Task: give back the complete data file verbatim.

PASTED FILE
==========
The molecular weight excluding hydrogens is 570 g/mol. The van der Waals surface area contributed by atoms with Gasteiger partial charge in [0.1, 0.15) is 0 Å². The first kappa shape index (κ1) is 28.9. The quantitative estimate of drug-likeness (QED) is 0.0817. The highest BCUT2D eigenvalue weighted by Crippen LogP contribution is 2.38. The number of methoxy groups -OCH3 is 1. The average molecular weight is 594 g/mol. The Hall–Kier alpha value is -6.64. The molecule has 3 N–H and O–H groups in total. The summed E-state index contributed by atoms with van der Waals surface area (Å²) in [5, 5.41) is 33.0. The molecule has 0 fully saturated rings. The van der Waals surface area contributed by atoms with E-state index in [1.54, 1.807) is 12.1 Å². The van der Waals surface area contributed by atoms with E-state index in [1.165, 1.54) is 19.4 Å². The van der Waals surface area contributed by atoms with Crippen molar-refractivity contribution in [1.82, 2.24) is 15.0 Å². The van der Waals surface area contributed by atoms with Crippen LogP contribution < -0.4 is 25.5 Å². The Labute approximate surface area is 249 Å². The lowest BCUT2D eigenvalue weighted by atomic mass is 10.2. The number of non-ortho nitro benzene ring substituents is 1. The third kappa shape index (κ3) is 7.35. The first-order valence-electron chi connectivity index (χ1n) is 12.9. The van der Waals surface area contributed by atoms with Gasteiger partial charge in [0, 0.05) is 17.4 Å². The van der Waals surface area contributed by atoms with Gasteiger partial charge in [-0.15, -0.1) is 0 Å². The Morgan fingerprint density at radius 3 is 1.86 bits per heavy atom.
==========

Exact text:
The molecular weight excluding hydrogens is 570 g/mol. The van der Waals surface area contributed by atoms with Gasteiger partial charge in [0.1, 0.15) is 0 Å². The first kappa shape index (κ1) is 28.9. The quantitative estimate of drug-likeness (QED) is 0.0817. The highest BCUT2D eigenvalue weighted by Crippen LogP contribution is 2.38. The number of methoxy groups -OCH3 is 1. The average molecular weight is 594 g/mol. The Hall–Kier alpha value is -6.64. The molecule has 3 N–H and O–H groups in total. The summed E-state index contributed by atoms with van der Waals surface area (Å²) in [5, 5.41) is 33.0. The molecule has 0 fully saturated rings. The van der Waals surface area contributed by atoms with E-state index in [1.54, 1.807) is 12.1 Å². The van der Waals surface area contributed by atoms with E-state index in [1.165, 1.54) is 19.4 Å². The van der Waals surface area contributed by atoms with Crippen molar-refractivity contribution in [1.82, 2.24) is 15.0 Å². The van der Waals surface area contributed by atoms with Crippen LogP contribution < -0.4 is 25.5 Å². The Labute approximate surface area is 249 Å². The lowest BCUT2D eigenvalue weighted by atomic mass is 10.2. The number of non-ortho nitro benzene ring substituents is 1. The third kappa shape index (κ3) is 7.35. The first-order valence-electron chi connectivity index (χ1n) is 12.9. The van der Waals surface area contributed by atoms with Gasteiger partial charge in [0, 0.05) is 17.4 Å². The van der Waals surface area contributed by atoms with Gasteiger partial charge in [-0.15, -0.1) is 0 Å². The Morgan fingerprint density at radius 3 is 1.86 bits per heavy atom.